2003 Annual Science Report
Arizona State University Reporting | JUL 2002 – JUN 2003
Organic Synthesis at High Temperature
We have advanced a corollary to our previously published hypothesis that degassing of seafloor basaltic magmas provides hydrogen and carbon dioxide for abiotic organic syntheses (Holloway & O’Day, 2000) by demonstrating that the same processes can operate with more silicic magmas (Holloway, submitted).
We have demonstrated that smectite clay minerals, commonly found in seafloor hydrothermal systems, provide reactive sites for synthesis of complex organic compounds such as hexamethylbenzene and long-chain methyl esters from aqueous methanol solutions (Williams, et al., 2002; Canfield, et al., 2003). This research is ongoing. We are continuing to explore synthesis of organic compounds from hydrogen and carbon dioxide in the presence of mineral catalysts at seafloor hydrothermal conditions.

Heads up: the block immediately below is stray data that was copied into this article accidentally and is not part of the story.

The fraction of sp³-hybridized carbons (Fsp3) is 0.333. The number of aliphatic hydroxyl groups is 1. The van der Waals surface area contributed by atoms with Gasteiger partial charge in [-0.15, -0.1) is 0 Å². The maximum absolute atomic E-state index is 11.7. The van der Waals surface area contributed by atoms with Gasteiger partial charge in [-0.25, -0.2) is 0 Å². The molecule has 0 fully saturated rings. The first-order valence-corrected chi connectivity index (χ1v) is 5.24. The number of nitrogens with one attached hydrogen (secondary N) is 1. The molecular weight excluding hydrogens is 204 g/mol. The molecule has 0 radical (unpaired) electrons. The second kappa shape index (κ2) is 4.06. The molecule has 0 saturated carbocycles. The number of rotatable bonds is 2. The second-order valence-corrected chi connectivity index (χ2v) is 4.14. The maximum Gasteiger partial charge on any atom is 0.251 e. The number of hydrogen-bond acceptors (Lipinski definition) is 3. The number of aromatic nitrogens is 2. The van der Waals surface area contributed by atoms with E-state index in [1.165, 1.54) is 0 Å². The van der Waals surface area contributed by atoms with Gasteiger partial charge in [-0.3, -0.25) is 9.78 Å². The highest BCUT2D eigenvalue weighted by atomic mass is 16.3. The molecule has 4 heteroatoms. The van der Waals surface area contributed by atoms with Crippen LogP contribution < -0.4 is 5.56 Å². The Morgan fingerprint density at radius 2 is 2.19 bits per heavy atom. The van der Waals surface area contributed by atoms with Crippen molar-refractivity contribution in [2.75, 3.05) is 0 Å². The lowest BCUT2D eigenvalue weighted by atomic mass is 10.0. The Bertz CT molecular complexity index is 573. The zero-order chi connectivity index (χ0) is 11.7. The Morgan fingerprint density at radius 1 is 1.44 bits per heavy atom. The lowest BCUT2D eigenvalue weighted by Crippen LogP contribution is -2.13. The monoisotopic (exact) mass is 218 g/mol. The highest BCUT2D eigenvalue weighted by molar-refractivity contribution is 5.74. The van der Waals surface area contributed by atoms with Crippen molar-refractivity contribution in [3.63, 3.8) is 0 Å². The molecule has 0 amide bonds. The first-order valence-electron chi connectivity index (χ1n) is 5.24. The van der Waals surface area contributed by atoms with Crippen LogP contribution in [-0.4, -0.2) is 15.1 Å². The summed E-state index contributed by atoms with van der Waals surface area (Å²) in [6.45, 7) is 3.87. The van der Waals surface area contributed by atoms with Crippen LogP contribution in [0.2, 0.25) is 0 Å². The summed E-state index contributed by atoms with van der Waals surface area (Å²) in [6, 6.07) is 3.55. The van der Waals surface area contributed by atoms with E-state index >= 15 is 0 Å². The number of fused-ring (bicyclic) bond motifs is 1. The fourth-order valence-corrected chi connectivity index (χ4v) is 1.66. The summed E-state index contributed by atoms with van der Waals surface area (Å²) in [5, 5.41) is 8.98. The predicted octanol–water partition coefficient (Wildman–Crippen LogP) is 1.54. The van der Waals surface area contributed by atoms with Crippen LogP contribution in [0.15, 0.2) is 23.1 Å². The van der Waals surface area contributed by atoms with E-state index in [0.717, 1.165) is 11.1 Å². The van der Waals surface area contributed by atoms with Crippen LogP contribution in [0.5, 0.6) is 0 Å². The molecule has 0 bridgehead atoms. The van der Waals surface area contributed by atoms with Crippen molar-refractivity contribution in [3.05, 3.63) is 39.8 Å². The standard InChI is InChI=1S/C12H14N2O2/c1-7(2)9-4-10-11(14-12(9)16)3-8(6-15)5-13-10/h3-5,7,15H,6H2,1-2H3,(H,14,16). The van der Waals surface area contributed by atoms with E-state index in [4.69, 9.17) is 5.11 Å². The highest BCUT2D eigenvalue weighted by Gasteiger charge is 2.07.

We are continuing to develop novel tools for studying hydrothermal microhabitats. We are using synchrotron computed microtomography to study the physical structure of young hydrothermal chimneys from 9°N East Pacific Rise. This analysis shows a loosely connected network of euhedral mineral grains (predominantly sulfide by bulk X-ray diffraction measurements) and no channelized flow, such that the physical structure is dominated by porosity (i.e., fluid) rather than minerals. This physical structure may serve as an effective molecular sieve for the adsorption of organic compounds and bacteria from vent fluid and seawater, and provides a model for how organic compounds may accumulate on surfaces under pre-biotic conditions.
PROJECT INVESTIGATORS:John Holloway
Project InvestigatorPeggy O'Day
PROJECT MEMBERS:S. Cary
RELATED OBJECTIVES:Objective 3.1
Sources of prebiotic materials and catalysts
Origins and evolution of functional biomolecules
Environmental changes and the cycling of elements by the biota, communities, and ecosystems